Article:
Dear Ms. Smartphone: My coworker and I disagree over the next hire for our ten person tech firm. I would like to meet the job candidate in person even if it means flying them cross-country. My coworker says it is unnecessary to meet a job candidate in person since the position is going to be remote (off-site). I don’t see her point. This new position will be in marketing/sales and I like to know the people I am working with. Connor, San Francisco
Dear Connor: I can’t remotely begin to answer this (pun intended). As we come out of the Covid lockdown, we all recognize that the office is not going to return to the old ways. Yet, I do agree that I would like to meet a job candidate in person, particularly in an area as critical as sales and marketing. Whether you can convince your co-worker is another thing. Since your company probably does not have a human resources (HR) person, this decision will come down to the budget, plans for growth, and corporate investment in employees and their community.
There’s a related issue from the HR side. Before you and your coworker decide to hire someone who will work from afar, you should consider how you will onboard them. Do you need a face to face visit to bring the newcomer up to speed with your products and processes? How will they get comfortable with your company culture and know what the boundaries are? In the past employees learned this by “showing up.” If your new person does not feel committed to your organization, and does not come to share its values, they will leave. Frequent staff turnover will dilute the monetary advantages and time efficiencies of remote hires.
If there’s one thing we learned during the Covid pandemic, it is how brittle and impassive it is to exclusively communicate over electronics channels. Six hours on zoom feels like ten hours of meeting time. We crave person-to-person interaction. It is hard to articulate this but I imagine it is at the base of your question.
But remote work is a growing trend. A career site called Ladders says that about 25% of professional jobs will be remote by the end of 2022, compared to just 4% before the pandemic. You should contemplate these numbers with caution, since Ladders, while widely quoted, does not detail how their projections were gathered. Seat -of- the- pants or a recent probability sample of HR departments?
Back to the HR issues, it would be useful to probe with your coworker why the duties of the marketing/sales job are better served remotely. Should this be a short term need then you could consider hiring a consulting team. If it’s a long term need and the sales/marketing person is going to be part of your “team” then consider whether you all need to play on the same team at the same time. If you hire a junior employee at a distance, it’s not clear whether you can mentor them. With remote work, do we forfeit the opportunity to start in the mailroom and work up the corporate ladder?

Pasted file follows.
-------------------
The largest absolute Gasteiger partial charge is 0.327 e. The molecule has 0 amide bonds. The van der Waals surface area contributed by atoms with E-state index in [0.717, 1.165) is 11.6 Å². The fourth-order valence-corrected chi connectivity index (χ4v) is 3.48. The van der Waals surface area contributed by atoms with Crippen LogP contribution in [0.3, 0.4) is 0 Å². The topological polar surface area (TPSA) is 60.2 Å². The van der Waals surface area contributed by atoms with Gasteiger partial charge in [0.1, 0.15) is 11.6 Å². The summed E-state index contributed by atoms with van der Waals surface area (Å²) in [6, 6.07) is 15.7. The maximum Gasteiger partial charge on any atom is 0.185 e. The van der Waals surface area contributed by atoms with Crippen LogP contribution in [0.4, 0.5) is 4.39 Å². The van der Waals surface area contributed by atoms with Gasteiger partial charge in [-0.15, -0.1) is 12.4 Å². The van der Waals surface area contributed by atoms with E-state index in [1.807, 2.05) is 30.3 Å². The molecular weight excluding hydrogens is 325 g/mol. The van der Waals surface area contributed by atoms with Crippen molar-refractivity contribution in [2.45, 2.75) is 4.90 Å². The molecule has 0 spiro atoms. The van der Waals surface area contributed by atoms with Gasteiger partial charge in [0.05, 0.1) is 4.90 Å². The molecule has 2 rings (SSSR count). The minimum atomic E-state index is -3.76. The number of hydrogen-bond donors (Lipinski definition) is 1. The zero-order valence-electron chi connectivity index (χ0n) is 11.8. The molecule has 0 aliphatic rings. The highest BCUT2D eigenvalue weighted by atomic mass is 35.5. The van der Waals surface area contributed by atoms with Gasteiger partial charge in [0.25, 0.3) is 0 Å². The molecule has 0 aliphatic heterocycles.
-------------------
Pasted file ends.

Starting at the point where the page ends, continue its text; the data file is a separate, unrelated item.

While not trying to recreate the “The Office” TV series with Steve Carell and Jenna Fisher I personally believe it’s a good time, post-Covid, to advocate for local arrangements. Perhaps like your food, you want to know where and how it’s sourced. A lesser consideration is that your new person might be situated in a different time zone. You will not find that work-home balance you seek if they have to reach you on Zoom before or after your regular hours.
The New Local:
The good news is that if you hire locally you may now have an expanded network of candidates. One of the most soul-crushing problems of going into the office, the commute, has been tamed by the pandemic. Traffic calming occurs when employees can work different schedules and come in only a few days a week, or travel at non-peak times. There is a wider net of local candidates to hire from when there is less excess travel time and parents can work from home part-time. Most employees can find other uses for the hours they spent commuting.
The notion that office-workers innovated over the water cooler is over-romanticized. Many offices were soulless places with workers wearing headsets, crammed into cubicles, and hunched over screen consoles. However, if workers are part of a community, and communities are what nourish us post-Covid, then the places we want to work should be integral to that picture. We spend nearly half of our day ‘there.’ Going forward, we can hope there is value added in holding a working luncheon, organizing after-hours softball teams, and corporate groups that volunteer for civic improvements.